Kakamega, a mid-altitude tropical rainforest which was first gazetted as Trust Forest in 1933, lies in the Lake Victoria catchment, 40 km north of Kisumu, and just east of the Nandi Escarpment forming the edge of the central highlands.
The Forest is generally considered the eastern-most remnant of the lowland Congo rainforest of Central Africa since it is dominated by Central African species of flora and fauna. This old and impressive forest can be easily described as a hardwood forest with swamps and rivers, glades and shallow forest around the edges.
The climate is generally wet with 2,000 mm of rainfall/year with the long rains months being April to May and August to September as the short rains months. January and February are the driest months with July being slightly dry, generally the temperature is fairly constant all year with mean daily minimums of about 11 c and mainly daily maximums of about 26 c.
The terrain is undulating, with often steep-sided river valleys. The soils are well-drained, deep, heavily leached, clay-loams and clays, of generally low fertility.
Birds of Kakamega Forest of Kenya
Kakamega Forest’s avifauna is not only nationally well known, rich, unusual in its composition, fascinating and unique combination with the dominant central African lowland species alongside highland species, but also continentally. Its 194 forest dependant species which include; 40 of the 43 Guinea-Congo Forest and 33 of the 70 Afrotropical Highlands biome species that occur in Kenya, rank the highest of any Kenyan forest and it is probable that at least 45 of the birds of Kenya are confined to this area in the country.African Yellow White-eye
Not only does Kakamega have two globally threatened species, Chapin’s Flycatcher and Turner’s Eremomela, but also the only home for the world’s smartest bird- the African Grey Parrot which is expected to be less than 10 individuals in Kenya. At least 16 regionally threatened bird species, among which include Indicator exilis, Indicator conirostris, Prodotiscus insignis, Phyllastrephus baumanni, Circaetus cinerascens, Hieraaetus ayresii, Stephanoaetus coronatus, Tyto capensis,Glaucidium tephronotum, Kakamega poliothorax, Sheppardia polioptera, Hyliota australis, Dyaphorophyia concreta, Campephaga quiscalina, and Euplectes hartlaubi occur in Kakamega but nowhere else in Kenya. The grassy glades have their own distinctive avifauna, with many moist-grassland species that are now rare elsewhere in western Kenya.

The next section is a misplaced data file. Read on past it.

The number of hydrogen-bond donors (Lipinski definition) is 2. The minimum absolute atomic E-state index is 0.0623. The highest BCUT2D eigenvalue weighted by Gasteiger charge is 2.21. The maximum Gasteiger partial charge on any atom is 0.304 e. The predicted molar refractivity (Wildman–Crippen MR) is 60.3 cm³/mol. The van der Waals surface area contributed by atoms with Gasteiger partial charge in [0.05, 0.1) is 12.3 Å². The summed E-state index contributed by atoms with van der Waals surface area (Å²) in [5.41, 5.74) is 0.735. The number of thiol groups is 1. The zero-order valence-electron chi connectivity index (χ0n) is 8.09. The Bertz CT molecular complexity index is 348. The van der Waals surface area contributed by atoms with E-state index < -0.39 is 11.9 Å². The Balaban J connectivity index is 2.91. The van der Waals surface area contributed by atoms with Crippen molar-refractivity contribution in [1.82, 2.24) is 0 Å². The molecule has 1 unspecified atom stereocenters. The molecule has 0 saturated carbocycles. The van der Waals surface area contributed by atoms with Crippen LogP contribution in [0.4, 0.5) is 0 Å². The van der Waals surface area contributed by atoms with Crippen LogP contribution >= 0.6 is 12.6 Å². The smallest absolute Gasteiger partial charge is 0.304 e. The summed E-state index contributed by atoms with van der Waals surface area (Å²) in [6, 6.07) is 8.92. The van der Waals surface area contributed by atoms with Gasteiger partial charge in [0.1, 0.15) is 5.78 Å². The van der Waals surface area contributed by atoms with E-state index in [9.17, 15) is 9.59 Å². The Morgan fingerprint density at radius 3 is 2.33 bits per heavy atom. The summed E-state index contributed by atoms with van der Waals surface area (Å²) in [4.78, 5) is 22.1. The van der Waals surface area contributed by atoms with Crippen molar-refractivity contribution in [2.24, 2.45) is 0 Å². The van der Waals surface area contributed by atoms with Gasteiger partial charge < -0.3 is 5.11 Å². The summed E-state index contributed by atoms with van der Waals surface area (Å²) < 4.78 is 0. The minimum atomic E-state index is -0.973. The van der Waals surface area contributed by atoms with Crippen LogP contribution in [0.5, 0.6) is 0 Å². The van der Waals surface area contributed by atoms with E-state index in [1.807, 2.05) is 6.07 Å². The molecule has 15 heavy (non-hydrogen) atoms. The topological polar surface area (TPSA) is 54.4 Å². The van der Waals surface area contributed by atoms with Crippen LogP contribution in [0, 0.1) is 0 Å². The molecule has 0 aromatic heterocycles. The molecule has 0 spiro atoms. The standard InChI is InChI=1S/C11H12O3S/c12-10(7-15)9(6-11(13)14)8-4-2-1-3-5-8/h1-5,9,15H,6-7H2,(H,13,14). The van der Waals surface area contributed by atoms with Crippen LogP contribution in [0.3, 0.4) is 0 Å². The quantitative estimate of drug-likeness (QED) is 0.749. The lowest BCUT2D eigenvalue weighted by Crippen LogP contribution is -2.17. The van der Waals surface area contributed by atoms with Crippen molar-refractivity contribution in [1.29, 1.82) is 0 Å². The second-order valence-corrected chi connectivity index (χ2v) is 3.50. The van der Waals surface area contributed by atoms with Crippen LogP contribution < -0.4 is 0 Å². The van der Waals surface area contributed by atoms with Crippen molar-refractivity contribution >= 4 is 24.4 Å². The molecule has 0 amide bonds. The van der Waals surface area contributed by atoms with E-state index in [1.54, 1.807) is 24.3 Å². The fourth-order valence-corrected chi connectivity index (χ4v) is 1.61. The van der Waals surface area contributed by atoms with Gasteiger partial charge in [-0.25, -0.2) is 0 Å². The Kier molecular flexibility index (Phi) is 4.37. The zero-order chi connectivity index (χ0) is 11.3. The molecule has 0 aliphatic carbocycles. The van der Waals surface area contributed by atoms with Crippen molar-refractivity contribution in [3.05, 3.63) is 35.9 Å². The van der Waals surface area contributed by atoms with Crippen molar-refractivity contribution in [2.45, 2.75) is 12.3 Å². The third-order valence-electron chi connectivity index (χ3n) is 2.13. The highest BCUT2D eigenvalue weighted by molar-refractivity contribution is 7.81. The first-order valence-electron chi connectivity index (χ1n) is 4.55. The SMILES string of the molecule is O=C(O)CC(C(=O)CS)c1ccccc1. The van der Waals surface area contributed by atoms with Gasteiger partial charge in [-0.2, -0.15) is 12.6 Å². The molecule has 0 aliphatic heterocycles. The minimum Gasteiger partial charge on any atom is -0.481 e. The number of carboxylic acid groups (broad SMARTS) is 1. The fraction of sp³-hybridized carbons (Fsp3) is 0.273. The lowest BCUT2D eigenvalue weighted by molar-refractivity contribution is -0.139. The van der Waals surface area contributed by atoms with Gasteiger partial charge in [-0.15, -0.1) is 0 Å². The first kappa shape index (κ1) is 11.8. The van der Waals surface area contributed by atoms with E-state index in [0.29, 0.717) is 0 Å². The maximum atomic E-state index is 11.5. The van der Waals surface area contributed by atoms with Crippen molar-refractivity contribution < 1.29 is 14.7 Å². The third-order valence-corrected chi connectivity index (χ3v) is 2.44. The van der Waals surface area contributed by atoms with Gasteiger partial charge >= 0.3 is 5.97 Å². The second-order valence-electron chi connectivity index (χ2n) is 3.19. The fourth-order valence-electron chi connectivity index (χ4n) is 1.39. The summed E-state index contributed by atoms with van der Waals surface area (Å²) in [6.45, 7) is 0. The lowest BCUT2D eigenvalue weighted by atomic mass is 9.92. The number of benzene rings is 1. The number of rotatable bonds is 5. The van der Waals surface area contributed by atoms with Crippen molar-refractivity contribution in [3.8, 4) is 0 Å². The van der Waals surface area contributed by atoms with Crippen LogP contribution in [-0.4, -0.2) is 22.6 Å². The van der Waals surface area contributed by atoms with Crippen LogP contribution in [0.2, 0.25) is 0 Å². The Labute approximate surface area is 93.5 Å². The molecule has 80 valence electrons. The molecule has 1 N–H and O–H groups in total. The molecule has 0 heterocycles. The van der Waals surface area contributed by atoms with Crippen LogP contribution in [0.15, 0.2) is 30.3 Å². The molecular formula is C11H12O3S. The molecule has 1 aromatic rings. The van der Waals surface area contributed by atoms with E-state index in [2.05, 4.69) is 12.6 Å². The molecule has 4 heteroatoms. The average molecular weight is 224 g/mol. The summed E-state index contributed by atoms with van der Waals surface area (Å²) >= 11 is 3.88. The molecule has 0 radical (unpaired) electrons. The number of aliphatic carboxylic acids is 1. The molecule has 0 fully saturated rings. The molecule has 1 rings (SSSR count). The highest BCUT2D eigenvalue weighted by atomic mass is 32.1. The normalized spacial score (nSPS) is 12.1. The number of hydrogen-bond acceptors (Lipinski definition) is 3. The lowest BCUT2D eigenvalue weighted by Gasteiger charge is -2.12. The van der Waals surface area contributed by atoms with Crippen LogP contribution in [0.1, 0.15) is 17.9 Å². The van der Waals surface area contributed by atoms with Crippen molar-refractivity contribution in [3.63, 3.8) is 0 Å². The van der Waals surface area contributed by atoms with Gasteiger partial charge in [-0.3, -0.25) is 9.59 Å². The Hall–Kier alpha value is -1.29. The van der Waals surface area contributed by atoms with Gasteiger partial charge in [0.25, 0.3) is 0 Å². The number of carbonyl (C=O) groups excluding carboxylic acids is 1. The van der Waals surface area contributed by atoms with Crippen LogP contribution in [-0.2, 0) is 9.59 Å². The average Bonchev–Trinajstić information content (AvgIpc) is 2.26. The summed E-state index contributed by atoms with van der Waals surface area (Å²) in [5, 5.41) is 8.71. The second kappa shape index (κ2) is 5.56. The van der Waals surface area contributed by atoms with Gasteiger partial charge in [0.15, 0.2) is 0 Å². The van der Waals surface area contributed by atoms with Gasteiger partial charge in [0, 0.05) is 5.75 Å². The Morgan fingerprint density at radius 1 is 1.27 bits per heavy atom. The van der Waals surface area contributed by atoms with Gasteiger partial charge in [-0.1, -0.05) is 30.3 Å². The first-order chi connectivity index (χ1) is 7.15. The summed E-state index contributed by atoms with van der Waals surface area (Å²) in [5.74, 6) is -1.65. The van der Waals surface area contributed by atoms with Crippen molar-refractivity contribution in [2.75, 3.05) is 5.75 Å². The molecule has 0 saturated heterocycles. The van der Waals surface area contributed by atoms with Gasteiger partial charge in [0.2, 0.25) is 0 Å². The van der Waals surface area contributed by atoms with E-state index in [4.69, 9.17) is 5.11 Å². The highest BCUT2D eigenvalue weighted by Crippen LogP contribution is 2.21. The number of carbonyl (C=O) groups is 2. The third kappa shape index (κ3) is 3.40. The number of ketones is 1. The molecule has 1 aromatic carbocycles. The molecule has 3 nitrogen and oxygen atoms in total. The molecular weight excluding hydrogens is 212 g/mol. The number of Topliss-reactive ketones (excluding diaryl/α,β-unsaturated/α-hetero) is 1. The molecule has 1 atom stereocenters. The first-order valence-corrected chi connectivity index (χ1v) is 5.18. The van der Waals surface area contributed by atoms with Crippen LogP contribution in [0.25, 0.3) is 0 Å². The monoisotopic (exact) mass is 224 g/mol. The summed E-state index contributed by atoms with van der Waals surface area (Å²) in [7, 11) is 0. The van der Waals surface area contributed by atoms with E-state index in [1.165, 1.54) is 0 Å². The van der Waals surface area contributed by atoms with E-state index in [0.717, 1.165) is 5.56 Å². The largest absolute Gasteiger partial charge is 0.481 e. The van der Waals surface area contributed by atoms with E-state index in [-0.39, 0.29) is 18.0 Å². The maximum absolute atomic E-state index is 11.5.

Several West African forest mammals occur, including Potamogale velox. The small mammal community is also very rich and shows strong affinities to the Congo basin. At least 28 snake species are recorded, including the rare Pseudohaje goldii and other West African species such as Philothamnus heterodermus carinatus, Hapsidophrys lineata, Dendroaspis jamesoni kaimosae, Atheris squamiger squamiger, A. hispida and Bitis nasicornis. Two notable and probably endangered forest amphibians, Leptopelis modestus and Hyperolius lateralis, are recorded. The forest’s butterfly fauna is very diverse and important, both regionally and continentally; around 350 species are thought to occur, including at least one endemic, Metisella kakamega, and a near-endemic, Euphaedra rex. Kakamega has a rich diversity of trees, although endemism is low, the only woody endemic being the liana Tiliacora kenyensis.
Greater Blue-eared Starling
The Greater Blue-eared Starling is among the starlings with short tails. Grows to up to 23 cm from bill to tail.
Sexes are similar except the immature which is generally duller compared to the iridescent blue-green coloured adult.
They nest in holes in trees, either natural or excavated by woodpeckers. And sometimes in large stick nests of the Sacred Ibis or Abdim's Stork. Here they lay 3 to 5 eggs which are greenish-blue with some brown or purple spots, and hatch in 13–14 days. The chicks leave the nest in another 23 days.
Greater Blue-eared Starlings are omnivore, taking a wide range of invertebrates seeds and berries, especially figs, but insects are the main diet.